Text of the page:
The Five Eyes member nations’ cybersecurity and intelligence agencies collaborated to dismantle the infrastructure of the Snake cyber-espionage malware, originally developed by Russia’s FSB, which had its roots in the Uroburos project dating back to 2003, and was deployed in attacks soon after its completion in 2004.
Operation MEDUSA, a coordinated effort by cybersecurity agencies, successfully disrupted the Snake malware associated with the Russian Turla hacking group within Center 16 of the FSB, revealing compromised devices from NATO member governments within the Snake’s peer-to-peer botnet.
The Justice Department and international partners have dismantled a global network of malware-infected computers used by the Russian government for cyber espionage against NATO allies for almost 20 years.
Snake, known as the FSB’s advanced long-term cyberespionage malware, enabled operators to perform the following illicit tasks remotely:-
- Install malware
- Steal sensitive information
- Maintain persistence
- Hide malicious activities via a covert peer-to-peer network
Targets of Russian FSB hackers
The Snake malware infrastructure, utilized by Russian FSB hackers to collect and steal sensitive data from targets across over 50 countries, was finally disrupted.
Here below, we have mentioned the targets:-
- Government networks
- Research organizations
Since 1996, Turla, also known as Waterbug and Venomous Bear, has allegedly been behind cyber-espionage campaigns, targeting a range of entities such as governments, embassies, and research facilities, with some notable attacks including the U.S. Central Command, Pentagon, and NASA.
Five Eyes agencies have released an advisory to aid defenders in identifying and removing Snake malware. The FBI works with local authorities outside the US to provide notice of infections and remediation guidance. At the same time, infected devices within the US have been taken down.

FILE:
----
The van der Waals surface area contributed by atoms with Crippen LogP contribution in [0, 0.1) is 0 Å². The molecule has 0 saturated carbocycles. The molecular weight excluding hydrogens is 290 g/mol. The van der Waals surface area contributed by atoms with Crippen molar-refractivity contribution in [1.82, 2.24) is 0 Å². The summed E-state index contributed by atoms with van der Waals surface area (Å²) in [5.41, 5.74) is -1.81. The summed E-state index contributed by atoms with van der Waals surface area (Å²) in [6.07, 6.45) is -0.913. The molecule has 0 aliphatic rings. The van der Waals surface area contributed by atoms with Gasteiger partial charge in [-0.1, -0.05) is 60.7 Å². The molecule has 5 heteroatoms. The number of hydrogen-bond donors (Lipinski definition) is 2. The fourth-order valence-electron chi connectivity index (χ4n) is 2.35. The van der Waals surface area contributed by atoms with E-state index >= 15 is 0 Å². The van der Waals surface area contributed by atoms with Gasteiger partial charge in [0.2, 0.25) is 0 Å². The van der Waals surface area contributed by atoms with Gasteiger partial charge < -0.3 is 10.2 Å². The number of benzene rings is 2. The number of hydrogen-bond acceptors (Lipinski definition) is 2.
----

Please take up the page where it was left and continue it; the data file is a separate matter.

By analyzing the Snake malware and network, the FBI created a decryption tool called PERSEUS that communicates with the malware on targeted computers, issuing commands to disable the Snake implant without impacting the host computer or legitimate applications.
The FBI decrypted network traffic between NATO and U.S. devices infected by Snake malware, discovering that Turla operators attempted to steal apparent confidential documents from the United Nations and NATO, and subsequently gained access to the compromised devices, removed the malware, and terminated its operation while preserving legitimate apps and files.
The FBI is alerting computer owners and operators about the Snake malware, advising them to remove it along with other potential malicious tools or malware like keyloggers that the attackers may have planted.
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